Wednesday, November 19, 2014

Sweater Regeneration

I loved this pattern (Amy Herzog's "Jackaroo" on Knitty First Fall 2013). It is hard for me to find ready-to-wear sweaters that fit well, let alone knitting patterns that result in fitted garments, but this one, with all of the increases and decreases, and the super specific measurements, and multiplicity of size options, resulted in a perfect fit.

There are some things that I would like to fix. The pockets are slightly off-kilter, and the button band needs some kind of support to keep it from getting pulled out of shape. And, in the future, I need to learn a neater cast-on. This one looks rather sloppy.

The yarn came from an old sweater--I've never deconstructed a store bought sweater, and it was definitely an experience--a long, fuzzy experience.  The sweater itself was fine.  I bought it a few years ago, and I love the gray tweed with tiny flecks of pink, blue, and yellow.  The problem is that it is a turtleneck pullover, which means that I am constantly pulling it away from my throat as though it were a noose.  I used to be able to wear turtle necks, but then whatever curse affects most of the women in my family took over and I just can't handle them anymore.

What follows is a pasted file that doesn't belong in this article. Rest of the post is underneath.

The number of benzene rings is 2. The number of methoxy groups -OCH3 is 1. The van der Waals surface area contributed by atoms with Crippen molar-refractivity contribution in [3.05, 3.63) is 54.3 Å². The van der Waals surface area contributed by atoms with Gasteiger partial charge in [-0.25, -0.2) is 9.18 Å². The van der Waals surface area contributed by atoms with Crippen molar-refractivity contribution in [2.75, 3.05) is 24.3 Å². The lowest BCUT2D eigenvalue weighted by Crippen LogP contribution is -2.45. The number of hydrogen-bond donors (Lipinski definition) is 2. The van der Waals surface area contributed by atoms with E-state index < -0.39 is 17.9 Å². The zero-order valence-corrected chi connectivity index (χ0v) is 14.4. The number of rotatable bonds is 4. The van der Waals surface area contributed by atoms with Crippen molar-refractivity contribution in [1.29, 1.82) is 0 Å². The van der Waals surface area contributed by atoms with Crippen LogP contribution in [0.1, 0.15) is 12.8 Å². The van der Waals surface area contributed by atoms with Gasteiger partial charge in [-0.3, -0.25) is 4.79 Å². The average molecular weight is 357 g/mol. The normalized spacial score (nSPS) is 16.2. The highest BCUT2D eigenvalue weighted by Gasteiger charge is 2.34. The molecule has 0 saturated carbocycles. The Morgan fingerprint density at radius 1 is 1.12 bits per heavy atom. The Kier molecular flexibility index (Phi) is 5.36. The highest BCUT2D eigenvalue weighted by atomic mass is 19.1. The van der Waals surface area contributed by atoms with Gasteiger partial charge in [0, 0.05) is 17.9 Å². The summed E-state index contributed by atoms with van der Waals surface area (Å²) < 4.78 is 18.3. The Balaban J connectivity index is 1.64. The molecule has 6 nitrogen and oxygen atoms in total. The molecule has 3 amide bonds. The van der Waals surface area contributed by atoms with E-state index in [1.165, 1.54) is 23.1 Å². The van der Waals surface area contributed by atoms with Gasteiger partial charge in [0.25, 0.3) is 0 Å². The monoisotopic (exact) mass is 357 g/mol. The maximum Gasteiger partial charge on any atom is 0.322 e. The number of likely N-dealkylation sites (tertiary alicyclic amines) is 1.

So, a cardigan is a much better option.

Below is the original sweater.

I wound the yarn around my laundry drying rack, after measuring the circumference so that I could basically keep up with how many yards I was getting.  I was afraid it was going to be a close shave, but I ended up with quite a bit leftover

Below are the hanks the sweater yielded.

Overall, knitting the sweater wasn't hard--just lots of increases and decreases to get all that shaping.  Set-in sleeves, which weren't too hard.  The neatest thing I learned was mattress stitch.  It seems excessively geeky to get excited about sewing seams, but mattress stitch seems almost miraculous--just watch the video:

It's almost worth knitting sweaters just to sew up the seams!

Building Blocks Hat

My little guy needed a new hat for this winter, and I improvised the design--the first time I've done so with a knitting project.  It is incredibly basic--just a bit of ribbing, then a checkerboard pattern, with decreases to the top, with a pom-pom--somehow, baby hats always need a pom-pom.  I wrote the pattern out and put it in a PDF to put on Ravelry.  Check it out.